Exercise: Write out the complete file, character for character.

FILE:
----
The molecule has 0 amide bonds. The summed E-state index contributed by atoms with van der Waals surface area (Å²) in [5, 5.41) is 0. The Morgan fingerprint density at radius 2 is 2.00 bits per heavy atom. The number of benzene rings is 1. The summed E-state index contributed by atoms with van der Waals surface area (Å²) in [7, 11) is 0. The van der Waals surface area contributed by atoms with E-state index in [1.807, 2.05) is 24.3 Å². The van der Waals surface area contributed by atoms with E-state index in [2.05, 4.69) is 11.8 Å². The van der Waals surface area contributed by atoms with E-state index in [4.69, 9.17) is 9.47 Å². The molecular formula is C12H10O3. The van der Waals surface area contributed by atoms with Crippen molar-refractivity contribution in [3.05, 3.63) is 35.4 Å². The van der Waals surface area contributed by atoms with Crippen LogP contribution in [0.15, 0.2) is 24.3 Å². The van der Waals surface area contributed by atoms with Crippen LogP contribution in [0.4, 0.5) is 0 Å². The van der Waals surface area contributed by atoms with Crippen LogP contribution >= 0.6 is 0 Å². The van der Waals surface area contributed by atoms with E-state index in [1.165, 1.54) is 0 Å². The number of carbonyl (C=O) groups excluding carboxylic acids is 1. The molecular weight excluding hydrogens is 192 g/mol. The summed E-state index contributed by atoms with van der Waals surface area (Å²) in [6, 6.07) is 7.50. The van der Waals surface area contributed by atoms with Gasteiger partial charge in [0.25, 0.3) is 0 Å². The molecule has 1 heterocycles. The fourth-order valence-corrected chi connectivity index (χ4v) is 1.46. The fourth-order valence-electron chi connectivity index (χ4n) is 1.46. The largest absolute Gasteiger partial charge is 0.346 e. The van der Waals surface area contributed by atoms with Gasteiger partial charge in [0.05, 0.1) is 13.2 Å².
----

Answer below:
The molecule has 0 amide bonds. The summed E-state index contributed by atoms with van der Waals surface area (Å²) in [5, 5.41) is 0. The Morgan fingerprint density at radius 2 is 2.00 bits per heavy atom. The number of benzene rings is 1. The summed E-state index contributed by atoms with van der Waals surface area (Å²) in [7, 11) is 0. The van der Waals surface area contributed by atoms with E-state index in [1.807, 2.05) is 24.3 Å². The van der Waals surface area contributed by atoms with E-state index in [2.05, 4.69) is 11.8 Å². The van der Waals surface area contributed by atoms with E-state index in [4.69, 9.17) is 9.47 Å². The molecular formula is C12H10O3. The van der Waals surface area contributed by atoms with Crippen molar-refractivity contribution in [3.05, 3.63) is 35.4 Å². The van der Waals surface area contributed by atoms with Crippen LogP contribution in [0.15, 0.2) is 24.3 Å². The van der Waals surface area contributed by atoms with Crippen LogP contribution in [0.4, 0.5) is 0 Å². The van der Waals surface area contributed by atoms with Crippen LogP contribution >= 0.6 is 0 Å². The van der Waals surface area contributed by atoms with E-state index in [1.165, 1.54) is 0 Å². The number of carbonyl (C=O) groups excluding carboxylic acids is 1. The molecular weight excluding hydrogens is 192 g/mol. The summed E-state index contributed by atoms with van der Waals surface area (Å²) in [6, 6.07) is 7.50. The van der Waals surface area contributed by atoms with Gasteiger partial charge in [0.25, 0.3) is 0 Å². The molecule has 1 heterocycles. The fourth-order valence-corrected chi connectivity index (χ4v) is 1.46. The fourth-order valence-electron chi connectivity index (χ4n) is 1.46. The largest absolute Gasteiger partial charge is 0.346 e. The van der Waals surface area contributed by atoms with Gasteiger partial charge in [0.05, 0.1) is 13.2 Å².